200m Breaststroke (Trials final June 17)
Rio Olympians: Josh Prenot (silver), Kevin Cordes (eighth)
2019 World Championships: Andrew Wilson (sixth), Josh Prenot (13th)
2021 U.S. Leaders: Daniel Roy (2:09.48), Nic Fink (2:09.73), Will Licon (2:09.78)

Roy, a Japan-born Stanford swimmer, was the fastest American in 2020 and on May 21 swam the 200m breast for the first time this year, posting another nation-leading time. Stanford has at times dominated women’s swimming over the last decade, but no Stanford male swimmer to made a U.S. Olympic team since Ben Wildman-Tobriner in 2008. Prenot ranks fourth in the nation since the start of 2019 and ninth this year.

100m Freestyle (Trials final June 17)
Rio Olympians: Nathan Adrian (bronze), Caeleb Dressel (sixth)
2019 World Championships: Dressel (gold), Blake Pieroni (fourth)
2021 U.S. Leaders: Dressel (48.00), Ryan Held (48.68), Adrian (48.74)

Dressel, the second-fastest 100m freestyler in history, starts the first of his primary events on the fourth day of Trials. The battle appears to be for second place. Adrian, the 2012 Olympic champion by .01, bids for a fourth Olympics and his first since announcing a testicular cancer diagnosis in January 2019. Though Adrian is ranked high this year, he is eighth among Americans since the start of 2019. Remember, it’s likely that the top six make the team for the relay. Adrian has been on the 4x100m free, and usually anchored, at every major international meet since the 2008 Beijing Games. He swam prelims in China and received his gold medal in a vacuum-sealed packet at a team meeting after Jason Lezak overtook Alain Bernard.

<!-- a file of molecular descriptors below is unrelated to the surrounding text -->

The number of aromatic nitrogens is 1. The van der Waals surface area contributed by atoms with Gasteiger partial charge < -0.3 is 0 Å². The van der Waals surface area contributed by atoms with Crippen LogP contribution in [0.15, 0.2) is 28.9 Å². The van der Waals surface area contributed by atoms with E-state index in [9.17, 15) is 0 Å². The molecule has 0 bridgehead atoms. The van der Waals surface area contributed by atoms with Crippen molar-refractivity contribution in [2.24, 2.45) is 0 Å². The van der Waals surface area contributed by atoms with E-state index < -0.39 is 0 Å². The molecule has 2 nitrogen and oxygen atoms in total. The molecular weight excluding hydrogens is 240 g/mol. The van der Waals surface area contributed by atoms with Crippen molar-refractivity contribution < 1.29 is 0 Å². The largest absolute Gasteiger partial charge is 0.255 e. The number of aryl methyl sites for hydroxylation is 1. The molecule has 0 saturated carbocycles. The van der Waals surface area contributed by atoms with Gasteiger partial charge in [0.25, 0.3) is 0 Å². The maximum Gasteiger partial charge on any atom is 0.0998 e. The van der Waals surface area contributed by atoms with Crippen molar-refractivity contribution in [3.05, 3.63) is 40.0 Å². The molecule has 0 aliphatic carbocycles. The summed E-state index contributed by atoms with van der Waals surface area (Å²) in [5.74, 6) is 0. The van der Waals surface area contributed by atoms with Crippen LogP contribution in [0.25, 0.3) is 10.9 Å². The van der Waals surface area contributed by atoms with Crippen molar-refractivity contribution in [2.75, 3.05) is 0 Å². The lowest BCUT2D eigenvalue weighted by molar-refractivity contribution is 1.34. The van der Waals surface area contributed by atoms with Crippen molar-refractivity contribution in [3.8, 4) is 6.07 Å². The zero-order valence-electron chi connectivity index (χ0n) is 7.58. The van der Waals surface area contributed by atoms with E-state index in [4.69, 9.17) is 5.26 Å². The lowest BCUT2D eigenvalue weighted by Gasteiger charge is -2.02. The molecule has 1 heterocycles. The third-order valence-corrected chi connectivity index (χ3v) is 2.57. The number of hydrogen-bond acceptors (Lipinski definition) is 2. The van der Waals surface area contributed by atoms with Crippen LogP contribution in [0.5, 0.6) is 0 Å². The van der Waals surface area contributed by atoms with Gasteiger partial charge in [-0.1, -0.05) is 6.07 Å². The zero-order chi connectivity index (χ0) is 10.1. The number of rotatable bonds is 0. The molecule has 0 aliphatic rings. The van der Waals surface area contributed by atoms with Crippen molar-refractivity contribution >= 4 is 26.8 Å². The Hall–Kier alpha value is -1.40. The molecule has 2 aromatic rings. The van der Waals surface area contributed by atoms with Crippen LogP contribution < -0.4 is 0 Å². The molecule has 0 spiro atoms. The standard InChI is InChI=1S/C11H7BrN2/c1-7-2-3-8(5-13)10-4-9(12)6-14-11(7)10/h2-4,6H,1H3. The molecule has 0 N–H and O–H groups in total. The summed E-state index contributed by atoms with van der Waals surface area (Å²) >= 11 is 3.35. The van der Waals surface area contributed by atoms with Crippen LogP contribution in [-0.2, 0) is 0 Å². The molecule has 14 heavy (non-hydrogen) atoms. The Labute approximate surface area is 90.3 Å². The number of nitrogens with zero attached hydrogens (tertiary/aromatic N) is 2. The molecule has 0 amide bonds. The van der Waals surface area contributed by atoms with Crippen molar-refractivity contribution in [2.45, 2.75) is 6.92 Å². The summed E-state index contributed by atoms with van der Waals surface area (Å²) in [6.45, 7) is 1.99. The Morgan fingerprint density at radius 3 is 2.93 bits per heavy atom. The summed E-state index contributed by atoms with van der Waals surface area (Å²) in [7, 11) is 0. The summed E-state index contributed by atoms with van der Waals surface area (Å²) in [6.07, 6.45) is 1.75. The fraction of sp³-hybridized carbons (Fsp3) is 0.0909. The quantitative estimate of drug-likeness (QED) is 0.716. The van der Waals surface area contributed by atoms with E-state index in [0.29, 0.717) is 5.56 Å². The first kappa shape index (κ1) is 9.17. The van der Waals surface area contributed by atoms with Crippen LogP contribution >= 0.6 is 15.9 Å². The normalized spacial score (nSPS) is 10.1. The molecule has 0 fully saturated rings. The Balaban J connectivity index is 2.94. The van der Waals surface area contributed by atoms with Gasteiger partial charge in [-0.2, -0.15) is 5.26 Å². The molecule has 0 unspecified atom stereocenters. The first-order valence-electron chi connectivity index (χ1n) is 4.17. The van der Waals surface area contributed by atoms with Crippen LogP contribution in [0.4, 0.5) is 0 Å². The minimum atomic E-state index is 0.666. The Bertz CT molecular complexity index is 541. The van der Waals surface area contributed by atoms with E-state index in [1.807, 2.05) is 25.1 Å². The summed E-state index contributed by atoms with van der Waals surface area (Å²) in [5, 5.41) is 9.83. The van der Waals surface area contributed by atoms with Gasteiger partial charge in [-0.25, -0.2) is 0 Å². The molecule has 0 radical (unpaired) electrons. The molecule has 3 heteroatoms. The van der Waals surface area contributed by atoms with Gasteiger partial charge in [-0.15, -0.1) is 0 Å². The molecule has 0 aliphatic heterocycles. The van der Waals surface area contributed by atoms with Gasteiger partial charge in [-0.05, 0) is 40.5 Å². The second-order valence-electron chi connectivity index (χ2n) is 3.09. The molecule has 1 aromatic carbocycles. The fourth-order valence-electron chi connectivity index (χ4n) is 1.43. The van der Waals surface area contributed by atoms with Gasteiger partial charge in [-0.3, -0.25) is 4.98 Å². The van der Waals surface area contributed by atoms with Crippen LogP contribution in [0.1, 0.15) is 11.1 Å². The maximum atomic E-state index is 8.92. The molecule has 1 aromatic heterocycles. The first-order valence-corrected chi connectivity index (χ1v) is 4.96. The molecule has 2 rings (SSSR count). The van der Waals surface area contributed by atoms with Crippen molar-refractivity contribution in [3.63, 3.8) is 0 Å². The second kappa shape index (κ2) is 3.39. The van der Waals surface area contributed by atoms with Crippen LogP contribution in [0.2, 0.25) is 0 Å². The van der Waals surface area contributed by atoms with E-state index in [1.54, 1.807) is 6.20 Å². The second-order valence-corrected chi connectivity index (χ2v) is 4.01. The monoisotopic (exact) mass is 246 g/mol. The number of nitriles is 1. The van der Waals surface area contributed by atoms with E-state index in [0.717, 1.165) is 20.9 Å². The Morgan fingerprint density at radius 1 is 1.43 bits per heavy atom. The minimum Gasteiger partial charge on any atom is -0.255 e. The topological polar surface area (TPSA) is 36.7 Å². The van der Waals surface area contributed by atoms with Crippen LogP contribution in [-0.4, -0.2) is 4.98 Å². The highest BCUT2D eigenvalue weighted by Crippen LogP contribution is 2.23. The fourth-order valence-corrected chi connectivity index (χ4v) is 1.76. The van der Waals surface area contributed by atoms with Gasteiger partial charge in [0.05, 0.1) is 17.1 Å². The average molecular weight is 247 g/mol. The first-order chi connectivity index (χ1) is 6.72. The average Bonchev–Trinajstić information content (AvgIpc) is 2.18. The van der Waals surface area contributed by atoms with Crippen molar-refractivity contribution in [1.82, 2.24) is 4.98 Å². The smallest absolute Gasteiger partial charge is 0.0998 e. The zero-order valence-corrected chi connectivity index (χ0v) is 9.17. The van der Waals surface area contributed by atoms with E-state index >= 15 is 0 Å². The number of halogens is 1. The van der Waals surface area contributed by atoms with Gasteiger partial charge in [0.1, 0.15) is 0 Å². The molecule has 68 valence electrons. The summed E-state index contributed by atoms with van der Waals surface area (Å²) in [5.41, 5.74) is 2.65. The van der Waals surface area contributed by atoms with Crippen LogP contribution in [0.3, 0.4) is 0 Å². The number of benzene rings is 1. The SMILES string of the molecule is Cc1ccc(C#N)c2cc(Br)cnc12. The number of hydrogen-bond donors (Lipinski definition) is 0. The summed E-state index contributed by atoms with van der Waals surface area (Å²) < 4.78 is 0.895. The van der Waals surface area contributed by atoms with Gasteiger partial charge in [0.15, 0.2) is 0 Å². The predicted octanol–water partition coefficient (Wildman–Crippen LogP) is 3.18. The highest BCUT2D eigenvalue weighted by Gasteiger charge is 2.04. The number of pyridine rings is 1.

200m Backstroke (Trials final June 18)
Rio Olympians: Ryan Murphy (gold), Jacob Pebley (fifth)
2019 World Championships: Murphy (silver), Pebley (sixth)
2021 U.S. Leaders: Murphy (1:56.06), Shaine Casas (1:56.81), Bryce Mefford (1:58.16)

Murphy is the world-record holder at 100m, but he’s been more dominant domestically at 200m, posting the nation’s fastest time seven years running. Last week, Pebley announced he will not swim at Trials, citing mental health in detail. That means that Casas and Austin Katz are the only men in the field who have been within two seconds of Murphy since the start of 2019. No Americans have been within 1.3 seconds of Casas and Katz in that time.

200m Individual Medley (Trials final June 18)
Rio Olympians: Michael Phelps (gold), Ryan Lochte (fifth)
2019 World Championships: Chase Kalisz (bronze), Abrahm DeVine (eighth)
2021 U.S. Leaders: Michael Andrew (1:56.84), Kalisz (1:57.52), Andrew Seliskar (1:58.06)